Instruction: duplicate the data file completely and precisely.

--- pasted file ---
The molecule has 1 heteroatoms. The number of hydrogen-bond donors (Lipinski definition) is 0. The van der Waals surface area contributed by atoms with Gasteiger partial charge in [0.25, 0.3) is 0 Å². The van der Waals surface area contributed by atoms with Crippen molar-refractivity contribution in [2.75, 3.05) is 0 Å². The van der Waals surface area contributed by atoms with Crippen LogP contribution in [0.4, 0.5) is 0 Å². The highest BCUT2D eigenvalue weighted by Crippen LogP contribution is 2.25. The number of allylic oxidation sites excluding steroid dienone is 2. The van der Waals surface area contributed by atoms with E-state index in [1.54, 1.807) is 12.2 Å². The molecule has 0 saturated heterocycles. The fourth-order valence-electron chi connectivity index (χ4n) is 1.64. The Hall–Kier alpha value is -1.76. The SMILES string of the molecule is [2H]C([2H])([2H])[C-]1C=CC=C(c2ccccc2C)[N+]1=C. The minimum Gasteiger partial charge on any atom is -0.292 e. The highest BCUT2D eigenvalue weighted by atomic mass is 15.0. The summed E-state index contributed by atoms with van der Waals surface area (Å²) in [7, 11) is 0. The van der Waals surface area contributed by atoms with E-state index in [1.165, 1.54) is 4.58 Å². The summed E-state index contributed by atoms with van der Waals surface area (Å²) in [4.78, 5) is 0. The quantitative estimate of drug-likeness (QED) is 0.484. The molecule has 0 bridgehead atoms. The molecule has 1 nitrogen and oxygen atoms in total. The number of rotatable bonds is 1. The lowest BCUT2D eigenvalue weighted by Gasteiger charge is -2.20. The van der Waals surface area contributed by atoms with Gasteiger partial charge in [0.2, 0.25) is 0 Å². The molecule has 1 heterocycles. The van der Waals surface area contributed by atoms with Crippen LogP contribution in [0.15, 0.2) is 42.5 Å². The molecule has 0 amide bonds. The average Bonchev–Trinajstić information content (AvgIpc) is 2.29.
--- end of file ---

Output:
The molecule has 1 heteroatoms. The number of hydrogen-bond donors (Lipinski definition) is 0. The van der Waals surface area contributed by atoms with Gasteiger partial charge in [0.25, 0.3) is 0 Å². The van der Waals surface area contributed by atoms with Crippen molar-refractivity contribution in [2.75, 3.05) is 0 Å². The van der Waals surface area contributed by atoms with Crippen LogP contribution in [0.4, 0.5) is 0 Å². The highest BCUT2D eigenvalue weighted by Crippen LogP contribution is 2.25. The number of allylic oxidation sites excluding steroid dienone is 2. The van der Waals surface area contributed by atoms with E-state index in [1.54, 1.807) is 12.2 Å². The molecule has 0 saturated heterocycles. The fourth-order valence-electron chi connectivity index (χ4n) is 1.64. The Hall–Kier alpha value is -1.76. The SMILES string of the molecule is [2H]C([2H])([2H])[C-]1C=CC=C(c2ccccc2C)[N+]1=C. The minimum Gasteiger partial charge on any atom is -0.292 e. The highest BCUT2D eigenvalue weighted by atomic mass is 15.0. The summed E-state index contributed by atoms with van der Waals surface area (Å²) in [7, 11) is 0. The van der Waals surface area contributed by atoms with E-state index in [1.165, 1.54) is 4.58 Å². The summed E-state index contributed by atoms with van der Waals surface area (Å²) in [4.78, 5) is 0. The quantitative estimate of drug-likeness (QED) is 0.484. The molecule has 0 bridgehead atoms. The molecule has 1 nitrogen and oxygen atoms in total. The number of rotatable bonds is 1. The lowest BCUT2D eigenvalue weighted by Gasteiger charge is -2.20. The van der Waals surface area contributed by atoms with Gasteiger partial charge in [0.2, 0.25) is 0 Å². The molecule has 1 heterocycles. The van der Waals surface area contributed by atoms with Crippen LogP contribution in [0.15, 0.2) is 42.5 Å². The molecule has 0 amide bonds. The average Bonchev–Trinajstić information content (AvgIpc) is 2.29.